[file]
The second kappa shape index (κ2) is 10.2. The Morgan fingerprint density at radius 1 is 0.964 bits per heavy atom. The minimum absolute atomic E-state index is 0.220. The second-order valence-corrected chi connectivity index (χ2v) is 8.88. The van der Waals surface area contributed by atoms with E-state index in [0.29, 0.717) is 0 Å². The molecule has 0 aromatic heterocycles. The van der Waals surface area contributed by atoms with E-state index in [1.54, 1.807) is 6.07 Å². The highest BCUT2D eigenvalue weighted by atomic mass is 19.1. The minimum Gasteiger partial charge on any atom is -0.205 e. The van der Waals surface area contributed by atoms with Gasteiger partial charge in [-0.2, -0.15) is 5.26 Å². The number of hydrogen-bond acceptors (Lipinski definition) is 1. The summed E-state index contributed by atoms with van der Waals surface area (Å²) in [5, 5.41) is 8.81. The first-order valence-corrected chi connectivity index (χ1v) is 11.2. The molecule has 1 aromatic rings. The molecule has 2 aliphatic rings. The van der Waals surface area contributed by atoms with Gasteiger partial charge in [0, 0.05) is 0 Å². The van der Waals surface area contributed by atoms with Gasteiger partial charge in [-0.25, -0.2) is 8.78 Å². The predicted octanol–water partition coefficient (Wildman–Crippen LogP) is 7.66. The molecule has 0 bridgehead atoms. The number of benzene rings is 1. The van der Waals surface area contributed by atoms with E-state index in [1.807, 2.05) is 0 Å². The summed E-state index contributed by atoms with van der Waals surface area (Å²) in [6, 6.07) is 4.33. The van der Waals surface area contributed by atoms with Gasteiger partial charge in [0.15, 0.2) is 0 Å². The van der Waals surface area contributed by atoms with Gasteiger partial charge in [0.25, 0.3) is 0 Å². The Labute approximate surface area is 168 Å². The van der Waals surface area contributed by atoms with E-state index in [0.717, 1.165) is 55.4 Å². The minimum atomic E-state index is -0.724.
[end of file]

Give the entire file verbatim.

The second kappa shape index (κ2) is 10.2. The Morgan fingerprint density at radius 1 is 0.964 bits per heavy atom. The minimum absolute atomic E-state index is 0.220. The second-order valence-corrected chi connectivity index (χ2v) is 8.88. The van der Waals surface area contributed by atoms with E-state index in [0.29, 0.717) is 0 Å². The molecule has 0 aromatic heterocycles. The van der Waals surface area contributed by atoms with E-state index in [1.54, 1.807) is 6.07 Å². The highest BCUT2D eigenvalue weighted by atomic mass is 19.1. The minimum Gasteiger partial charge on any atom is -0.205 e. The van der Waals surface area contributed by atoms with Gasteiger partial charge in [-0.2, -0.15) is 5.26 Å². The number of hydrogen-bond acceptors (Lipinski definition) is 1. The summed E-state index contributed by atoms with van der Waals surface area (Å²) in [5, 5.41) is 8.81. The first-order valence-corrected chi connectivity index (χ1v) is 11.2. The molecule has 1 aromatic rings. The molecule has 2 aliphatic rings. The van der Waals surface area contributed by atoms with Gasteiger partial charge in [0, 0.05) is 0 Å². The van der Waals surface area contributed by atoms with Gasteiger partial charge in [-0.25, -0.2) is 8.78 Å². The predicted octanol–water partition coefficient (Wildman–Crippen LogP) is 7.66. The molecule has 0 bridgehead atoms. The number of benzene rings is 1. The van der Waals surface area contributed by atoms with E-state index in [1.807, 2.05) is 0 Å². The summed E-state index contributed by atoms with van der Waals surface area (Å²) in [6, 6.07) is 4.33. The van der Waals surface area contributed by atoms with Gasteiger partial charge in [0.15, 0.2) is 0 Å². The van der Waals surface area contributed by atoms with Gasteiger partial charge in [0.25, 0.3) is 0 Å². The Labute approximate surface area is 168 Å². The van der Waals surface area contributed by atoms with E-state index in [0.717, 1.165) is 55.4 Å². The minimum atomic E-state index is -0.724.